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The Best Thing You Can Do For Dry, Flaky Eyelids, According to Doctors Who Know | Inner Glow Vitamins
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The Best Thing You Can Do For Dry, Flaky Eyelids, According to Doctors Who Know

At this point in the winter, there is not a single square inch of my body that isn’t dry and chapped—and that includes the area around my eyes. Most mornings, I wake up with dry, flaky eyelids and absolutely no idea what to about them. Since my regular moisturizer hasn’t been cutting it, I decided to consult some dermatologists about what, exactly, is going on up there.

“The skin around the eyes is very thin and more sensitive than the skin on other parts of the body so naturally, this area can get irritated more easily,” says Jeannette Graf, MD, a board-certified dermatologist and assistant clinical professor of dermatology at Mt. Sinai School of Medicine in New York City. And this, she explains, can happen for a few different reasons—particularly right now.

First, there’s superficial flaking, which comes as a result of dry skin or friction. “Like other areas of the face, dry skin may occur from time to time but tends to be more common in the winter due to cold, blustery weather, and because eyelid skin is thinner and more delicate, this dryness may feel more irritating than it would elsewhere,” says Chaneve Jeanniton, MD, an oculofacial plastic surgeon and the founder of Epi.Logic Skincare. Plus, #masklife isn’t exactly helping matters. “Since we’re wearing masks that may occasionally migrate towards the eye area, dry, flaky skin may result from the frictional rubbing that disrupts the fragile outer layer of our skin,” says Dr. Jeanniton. Dr. Graff adds that topical products like sunscreen, makeup, and soap can also cause dryness and flaking skin around the eyes.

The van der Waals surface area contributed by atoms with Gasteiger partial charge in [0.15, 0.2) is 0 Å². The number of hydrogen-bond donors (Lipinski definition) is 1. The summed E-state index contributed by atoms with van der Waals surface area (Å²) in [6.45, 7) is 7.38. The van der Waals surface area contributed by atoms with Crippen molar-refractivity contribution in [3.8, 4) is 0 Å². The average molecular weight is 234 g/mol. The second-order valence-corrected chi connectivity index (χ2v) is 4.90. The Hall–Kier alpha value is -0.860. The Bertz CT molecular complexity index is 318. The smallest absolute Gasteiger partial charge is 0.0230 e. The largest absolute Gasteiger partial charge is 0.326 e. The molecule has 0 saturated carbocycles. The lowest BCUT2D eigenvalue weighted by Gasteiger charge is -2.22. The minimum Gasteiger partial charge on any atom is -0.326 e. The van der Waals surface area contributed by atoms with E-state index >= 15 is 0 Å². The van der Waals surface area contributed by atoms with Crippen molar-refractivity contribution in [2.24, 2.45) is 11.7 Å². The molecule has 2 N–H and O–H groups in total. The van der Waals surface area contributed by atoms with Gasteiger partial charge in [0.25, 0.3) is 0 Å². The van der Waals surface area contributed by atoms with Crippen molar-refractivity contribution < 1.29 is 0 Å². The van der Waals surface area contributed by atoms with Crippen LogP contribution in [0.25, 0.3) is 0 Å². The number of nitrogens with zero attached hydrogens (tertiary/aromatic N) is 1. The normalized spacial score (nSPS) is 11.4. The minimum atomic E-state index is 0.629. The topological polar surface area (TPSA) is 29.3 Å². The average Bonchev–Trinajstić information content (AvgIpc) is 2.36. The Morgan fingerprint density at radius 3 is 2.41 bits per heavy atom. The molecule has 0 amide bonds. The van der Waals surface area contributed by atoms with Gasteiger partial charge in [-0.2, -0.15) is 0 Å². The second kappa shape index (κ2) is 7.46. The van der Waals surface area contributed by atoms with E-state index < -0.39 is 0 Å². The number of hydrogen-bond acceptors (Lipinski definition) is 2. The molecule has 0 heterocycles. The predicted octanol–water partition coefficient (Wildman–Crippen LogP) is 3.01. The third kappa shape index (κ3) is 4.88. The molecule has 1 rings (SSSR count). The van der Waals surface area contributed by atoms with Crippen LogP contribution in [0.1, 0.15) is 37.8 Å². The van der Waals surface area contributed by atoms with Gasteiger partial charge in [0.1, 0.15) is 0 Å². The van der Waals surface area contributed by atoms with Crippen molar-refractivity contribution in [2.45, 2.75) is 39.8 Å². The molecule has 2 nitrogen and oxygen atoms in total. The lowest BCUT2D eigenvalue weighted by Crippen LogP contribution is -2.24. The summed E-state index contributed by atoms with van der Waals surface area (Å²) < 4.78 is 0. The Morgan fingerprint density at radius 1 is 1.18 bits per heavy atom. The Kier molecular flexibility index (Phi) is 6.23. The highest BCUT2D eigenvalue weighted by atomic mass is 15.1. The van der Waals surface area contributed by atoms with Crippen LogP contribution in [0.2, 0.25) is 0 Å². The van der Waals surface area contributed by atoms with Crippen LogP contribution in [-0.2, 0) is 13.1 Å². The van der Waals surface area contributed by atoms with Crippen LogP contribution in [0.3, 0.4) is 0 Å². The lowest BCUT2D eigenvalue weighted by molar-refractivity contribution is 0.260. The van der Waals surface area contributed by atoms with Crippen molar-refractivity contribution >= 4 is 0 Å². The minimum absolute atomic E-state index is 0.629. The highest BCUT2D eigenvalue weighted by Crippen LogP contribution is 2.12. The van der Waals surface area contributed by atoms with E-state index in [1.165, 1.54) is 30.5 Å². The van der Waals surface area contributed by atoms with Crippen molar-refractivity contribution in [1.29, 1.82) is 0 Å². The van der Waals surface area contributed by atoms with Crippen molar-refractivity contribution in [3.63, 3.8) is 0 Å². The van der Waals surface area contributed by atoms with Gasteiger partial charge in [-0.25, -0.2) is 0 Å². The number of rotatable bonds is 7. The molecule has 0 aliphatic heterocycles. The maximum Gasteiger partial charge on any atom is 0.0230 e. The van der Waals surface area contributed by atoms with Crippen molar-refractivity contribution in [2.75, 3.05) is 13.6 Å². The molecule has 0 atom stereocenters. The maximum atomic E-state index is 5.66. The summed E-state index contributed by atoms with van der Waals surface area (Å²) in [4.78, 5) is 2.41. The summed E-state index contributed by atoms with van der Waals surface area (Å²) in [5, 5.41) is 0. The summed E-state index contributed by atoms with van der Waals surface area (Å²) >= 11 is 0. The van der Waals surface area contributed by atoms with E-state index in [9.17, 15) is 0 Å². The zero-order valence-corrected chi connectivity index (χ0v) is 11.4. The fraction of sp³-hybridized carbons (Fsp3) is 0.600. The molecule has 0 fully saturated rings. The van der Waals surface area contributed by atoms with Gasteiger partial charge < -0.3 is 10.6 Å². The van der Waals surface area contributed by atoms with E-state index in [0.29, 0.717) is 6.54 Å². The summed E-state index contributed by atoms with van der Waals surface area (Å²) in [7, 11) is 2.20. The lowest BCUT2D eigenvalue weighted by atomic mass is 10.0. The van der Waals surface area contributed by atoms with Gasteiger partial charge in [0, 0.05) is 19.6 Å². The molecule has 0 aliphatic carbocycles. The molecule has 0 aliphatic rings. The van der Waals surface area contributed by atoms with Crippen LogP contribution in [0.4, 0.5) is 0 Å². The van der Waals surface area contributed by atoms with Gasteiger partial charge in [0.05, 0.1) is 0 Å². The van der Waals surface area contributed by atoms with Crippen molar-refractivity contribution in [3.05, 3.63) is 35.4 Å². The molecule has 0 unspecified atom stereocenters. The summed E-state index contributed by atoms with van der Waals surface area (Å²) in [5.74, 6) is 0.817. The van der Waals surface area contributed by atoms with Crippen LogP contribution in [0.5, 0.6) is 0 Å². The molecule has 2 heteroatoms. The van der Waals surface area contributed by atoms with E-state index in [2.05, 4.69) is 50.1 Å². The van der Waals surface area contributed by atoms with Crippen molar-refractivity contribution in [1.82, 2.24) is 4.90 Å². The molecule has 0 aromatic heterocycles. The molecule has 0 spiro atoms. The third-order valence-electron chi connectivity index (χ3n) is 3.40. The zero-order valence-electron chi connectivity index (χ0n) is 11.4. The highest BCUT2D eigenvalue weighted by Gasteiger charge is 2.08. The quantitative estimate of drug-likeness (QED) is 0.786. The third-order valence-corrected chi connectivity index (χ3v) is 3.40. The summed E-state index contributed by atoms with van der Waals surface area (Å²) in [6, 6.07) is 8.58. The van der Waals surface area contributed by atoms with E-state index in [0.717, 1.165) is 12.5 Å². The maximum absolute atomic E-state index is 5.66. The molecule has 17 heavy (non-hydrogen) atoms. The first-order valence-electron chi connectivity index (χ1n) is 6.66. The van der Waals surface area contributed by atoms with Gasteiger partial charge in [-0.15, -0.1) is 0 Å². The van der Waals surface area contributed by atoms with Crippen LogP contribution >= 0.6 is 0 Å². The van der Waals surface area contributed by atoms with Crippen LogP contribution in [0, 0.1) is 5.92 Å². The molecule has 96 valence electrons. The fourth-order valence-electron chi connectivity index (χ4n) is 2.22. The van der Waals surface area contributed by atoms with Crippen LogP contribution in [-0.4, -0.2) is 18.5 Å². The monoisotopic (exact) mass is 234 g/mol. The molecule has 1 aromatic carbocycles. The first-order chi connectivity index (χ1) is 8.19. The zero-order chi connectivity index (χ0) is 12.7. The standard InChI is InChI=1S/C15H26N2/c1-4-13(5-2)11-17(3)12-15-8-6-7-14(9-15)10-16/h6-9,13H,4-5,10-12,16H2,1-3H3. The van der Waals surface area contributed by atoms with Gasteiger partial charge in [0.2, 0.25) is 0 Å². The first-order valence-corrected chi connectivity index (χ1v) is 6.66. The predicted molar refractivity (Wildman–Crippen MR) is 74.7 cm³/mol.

However, if your eyelid dryness is accompanied by redness, itching, or swelling, it could mean that an allergy or contact dermatitis is to blame. “This type of dryness is triggered by irritants that are airborne or directly in contact with the skin,” says Dr. Jeanniton. Common culprits include pollen, perfumes, makeup, nail polish, and hairspray. In these situations, you’ll want to check in with your derm before trying to treat things at home. 

As far as prevention goes (for the more superficial flakes, that is), there are a few cautionary steps you can take to keep your lids flake-free during the coldest winter months. First things first, you can start by removing all of your makeup before bed, which will keep it from irritating the skin as you sleep. Dr. Graff also recommends staying away from products that contain skin irritants—like alcohol, fragrances, dyes, sulfates, and parabens—plus harsh cleansers and exfoliating scrubs. “Use gentle skin-care products and soaps, and look into getting a humidifier to pump more moisture into your room when you sleep,” says Dr. Graff. “Also, avoid hot water around the eyes, since it can strip the skin of its natural oil, called sebum, which will dry out the skin.”

If your lids have already started to flake, Dr. Jeanninton suggests starting your treatment plan by pressing “pause” on your usual routine. “It’s possible that the eyelid skin is mounting an inflammatory reaction to an ingredient in your skin care or makeup, so my recommendation would be to streamline your routine—less really is more in this situation,” says Dr. Jeanninton, who recommends using only hydrating, calming, and moisturizing ingredients around the eyes. 

“I would discourage soap and water, even when gently cleansing the eye area,” says Dr. Graff. “Instead I would use a makeup remover, micellar cleanser, milky cleanser, or even something thicker like Ponds. After using one of these removers, wiping the area with a wet soft cotton wipe is preferable.”

Then, you can follow up with a moisturizing eye cream (be sure to apply twice a day!), like Epi.Logic Eye Contact 360 Night Repair Cream ($90) or Cetaphil Deep Hydration Refreshing Eye Serum ($20), and you’ll be flake-free all winter long.

Dealing with dark circles and puffiness, too? Check out the video below for a derm’s take on what to do about them. 

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